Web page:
(1u)AX+uXB22A1uXBu22+s2AXXB22,
1.23

where u ∈ [0, 1] and s = max {u, 1 − u}.

We find that there are still limitations in the previous inequalities. This paper continues to research the refinement of Young’s inequality. The difference is that we present Young’s inequalities in four more precise intervals of [0, 1] other than two sections of [0, 1], and also the operator form and the matrix version get a promotion.

In Section 2, a new scalar version of Young’s inequality and its reverse with the Kantorovich constant are first given. In Section 3, we obtain the corresponding new operator inequalities on the Hilbert space. Finally, in Section 4, we mainly show the matrix version of inequalities for the Hilbert-Schmidt norm.

New progress of Young’s and its reverse inequalities

In this section, we mainly present the improved scalar Young and its reverse inequalities relating to the Kantorovich constant.

Theorem 2.1

Let ab > 0, u ∈ (0, 1), we have

  1. If 0 < u < ¼, then
    (1u)a+ubu(ab)2+2u(ab4a)2+r(aa3b8)2+K(h8,2)r1a1ubu,
    2.1
    where h=ba, r = min {1 − 4u, 4u}, r1 = min {2r, 1 − 2r}.
  2. If 14u<12, then
    (1u)a+ubu(ab)2+(12u)(ab4a)2+r(ab4a3b8)2+K(h8,2)r1a1ubu,
    2.2
    where h=ba, r = min {2 − 4u, 4u − 1}, r1 = min {2r, 1 − 2r}.
  3. If 12u<34, then
    (1u)a+ub(1u)(ab)2+(2u1)(ab4b)2+r(ab4ab38)2+K(h8,2)r1a1ubu,
    2.3
    where h=ba, r = min {3 − 4u, 4u − 2}, r1 = min {2r, 1 − 2r}.
  4. If ¾ ≤ u < 1, then
    (1u)a+ub(1u)(ab)2+(22u)(ab4b)2+r(bab38)2+K(h8,2)r1a1ubu,
    2.4
    where h=ba, r = min {4 − 4u, 4u − 3}, r1 = min {2r, 1 − 2r}.

Proof

The process of the proof of inequalities (2.3) and (2.4) is similar to that of inequalities (2.1) and (2.2), so we only need to prove inequalities (2.1) and (2.2).

We first consider the case 0 < u ≤ ¼. By inequality (1.10) and inequality (1.14), we have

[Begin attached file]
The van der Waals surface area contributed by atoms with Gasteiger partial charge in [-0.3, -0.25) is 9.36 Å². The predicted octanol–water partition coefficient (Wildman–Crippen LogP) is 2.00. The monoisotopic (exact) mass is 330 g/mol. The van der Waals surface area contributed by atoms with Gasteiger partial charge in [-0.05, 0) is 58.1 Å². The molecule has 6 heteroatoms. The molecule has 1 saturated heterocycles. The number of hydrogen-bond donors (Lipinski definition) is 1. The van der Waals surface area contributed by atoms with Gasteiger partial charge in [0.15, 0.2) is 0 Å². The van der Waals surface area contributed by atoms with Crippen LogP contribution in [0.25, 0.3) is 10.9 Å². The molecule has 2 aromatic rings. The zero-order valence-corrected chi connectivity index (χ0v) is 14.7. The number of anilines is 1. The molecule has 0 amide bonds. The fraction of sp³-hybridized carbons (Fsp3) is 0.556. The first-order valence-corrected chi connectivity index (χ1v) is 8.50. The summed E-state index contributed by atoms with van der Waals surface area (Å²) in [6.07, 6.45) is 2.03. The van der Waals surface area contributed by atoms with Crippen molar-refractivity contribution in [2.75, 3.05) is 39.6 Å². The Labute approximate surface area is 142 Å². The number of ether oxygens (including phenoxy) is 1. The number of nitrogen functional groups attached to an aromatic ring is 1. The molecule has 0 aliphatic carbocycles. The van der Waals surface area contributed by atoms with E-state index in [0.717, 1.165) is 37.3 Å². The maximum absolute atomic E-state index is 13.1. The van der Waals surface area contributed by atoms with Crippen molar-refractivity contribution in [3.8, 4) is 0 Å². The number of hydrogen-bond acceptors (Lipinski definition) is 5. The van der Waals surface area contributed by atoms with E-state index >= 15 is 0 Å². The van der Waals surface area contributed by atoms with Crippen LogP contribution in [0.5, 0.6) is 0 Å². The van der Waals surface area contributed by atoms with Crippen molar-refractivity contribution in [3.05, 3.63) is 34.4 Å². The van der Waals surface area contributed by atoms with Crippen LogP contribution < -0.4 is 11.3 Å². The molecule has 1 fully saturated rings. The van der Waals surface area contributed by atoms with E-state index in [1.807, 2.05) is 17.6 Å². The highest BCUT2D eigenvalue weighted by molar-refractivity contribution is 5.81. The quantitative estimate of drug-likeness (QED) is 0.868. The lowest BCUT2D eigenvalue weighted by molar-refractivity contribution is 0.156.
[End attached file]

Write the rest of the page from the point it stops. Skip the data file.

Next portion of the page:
(1u)a+ubu(ab)22u(ab4a)2=2uab+(12u)a2u(ab4a)2=(14u)a+4ua3b4r(aa3b8)+K(h8,2)r1a1ubu.

Then we can conclude the inequality

(1u)a+ubu(ab)2+2u(ab4a)2+r(aa3b8)2+K(h8,2)r1a1ubu.

Then, considering the case 14u<12, we have

(1u)a+ubu(ab)2(12u)(ab4a)2=2uab(12u)(ab2a3b4)=(24u)a3b4+(4u1)abr(a3b8ab4)2+K(h8,2)r1a1ubu.

We conclude the inequality

(1u)a+ubu(ab)2+(12u)(ab4a)2+r(ab4a3b8)2+K(h8,2)r1a1ubu.

So the proof is completed.

It is not hard to see that the results above are superior to inequalities (1.14) and (1.15) through more precise subsections.

And the following result is superior to inequalities (1.16) and (1.17).

Theorem 2.2

Let ab > 0, u ∈ (0, 1), we have the following.

  1. If 0 < u < ¼, then
    (1u)a+ub(1u)(ab)22u(ab4b)2r(ab38b)+K(h8,2)r1a1ubu,
    2.5
    where h=ba, r = min {4u, 1 − 4u}, r1 = min {2r, 1 − 2r}.
  2. If 14u<12, then
    (1u)a+ub(1u)(ab)2(12u)(ab4b)2r(ab38ab4)2+K(h8,2)r1a1ubu,
    2.6
    where h=ba, r = min {2 − 4u, 4u − 1}, r1 = min {2r, 1 − 2r}.
  3. If 12u<34, then
    (1u)a+ubu(ab)2(2u1)(ab4a)2r(a3b8ab4)2+K(h8,2)r1a1ubu,
    2.7
    where h=ba, r = min {3 − 4u, 4u − 2}, r1 = min {2r, 1 − 2r}.
  4. If ¾ ≤ u < 1, then
    (1u)a+ubu(ab)2(22u)(ab4a)2r(a3b8a)2+K(h8,2)r1a1ubu,
    2.8
    where h=ba, r = min {4 − 4u, 4u − 3}, r1 = min {2r, 1 − 2r}.

Proof

The process of the proof of inequalities (2.7) and (2.8) is similar to that of inequalities (2.5) and (2.6), so we only need to prove inequalities (2.5) and (2.6).